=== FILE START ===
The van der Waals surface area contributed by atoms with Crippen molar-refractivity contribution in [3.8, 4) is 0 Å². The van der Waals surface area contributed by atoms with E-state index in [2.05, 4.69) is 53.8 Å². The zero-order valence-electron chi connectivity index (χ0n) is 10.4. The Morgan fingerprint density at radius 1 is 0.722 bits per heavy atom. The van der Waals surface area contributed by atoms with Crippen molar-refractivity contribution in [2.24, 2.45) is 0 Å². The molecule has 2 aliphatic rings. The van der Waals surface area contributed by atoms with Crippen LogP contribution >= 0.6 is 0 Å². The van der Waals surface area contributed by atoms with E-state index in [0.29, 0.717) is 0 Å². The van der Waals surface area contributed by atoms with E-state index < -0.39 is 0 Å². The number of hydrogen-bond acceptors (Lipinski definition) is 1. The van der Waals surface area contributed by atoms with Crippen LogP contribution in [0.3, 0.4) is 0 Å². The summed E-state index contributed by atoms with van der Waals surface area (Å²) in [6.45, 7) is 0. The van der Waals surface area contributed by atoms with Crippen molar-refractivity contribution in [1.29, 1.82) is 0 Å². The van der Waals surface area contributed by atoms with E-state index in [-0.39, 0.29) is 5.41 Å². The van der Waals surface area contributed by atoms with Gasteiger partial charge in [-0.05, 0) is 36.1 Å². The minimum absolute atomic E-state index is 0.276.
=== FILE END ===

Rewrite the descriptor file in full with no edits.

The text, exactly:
The van der Waals surface area contributed by atoms with Crippen molar-refractivity contribution in [3.8, 4) is 0 Å². The van der Waals surface area contributed by atoms with E-state index in [2.05, 4.69) is 53.8 Å². The zero-order valence-electron chi connectivity index (χ0n) is 10.4. The Morgan fingerprint density at radius 1 is 0.722 bits per heavy atom. The van der Waals surface area contributed by atoms with Crippen molar-refractivity contribution in [2.24, 2.45) is 0 Å². The molecule has 2 aliphatic rings. The van der Waals surface area contributed by atoms with Crippen LogP contribution >= 0.6 is 0 Å². The van der Waals surface area contributed by atoms with E-state index in [0.29, 0.717) is 0 Å². The van der Waals surface area contributed by atoms with E-state index < -0.39 is 0 Å². The number of hydrogen-bond acceptors (Lipinski definition) is 1. The van der Waals surface area contributed by atoms with Crippen LogP contribution in [0.3, 0.4) is 0 Å². The summed E-state index contributed by atoms with van der Waals surface area (Å²) in [6.45, 7) is 0. The van der Waals surface area contributed by atoms with Crippen molar-refractivity contribution in [1.29, 1.82) is 0 Å². The van der Waals surface area contributed by atoms with E-state index in [-0.39, 0.29) is 5.41 Å². The van der Waals surface area contributed by atoms with Gasteiger partial charge in [-0.05, 0) is 36.1 Å². The minimum absolute atomic E-state index is 0.276.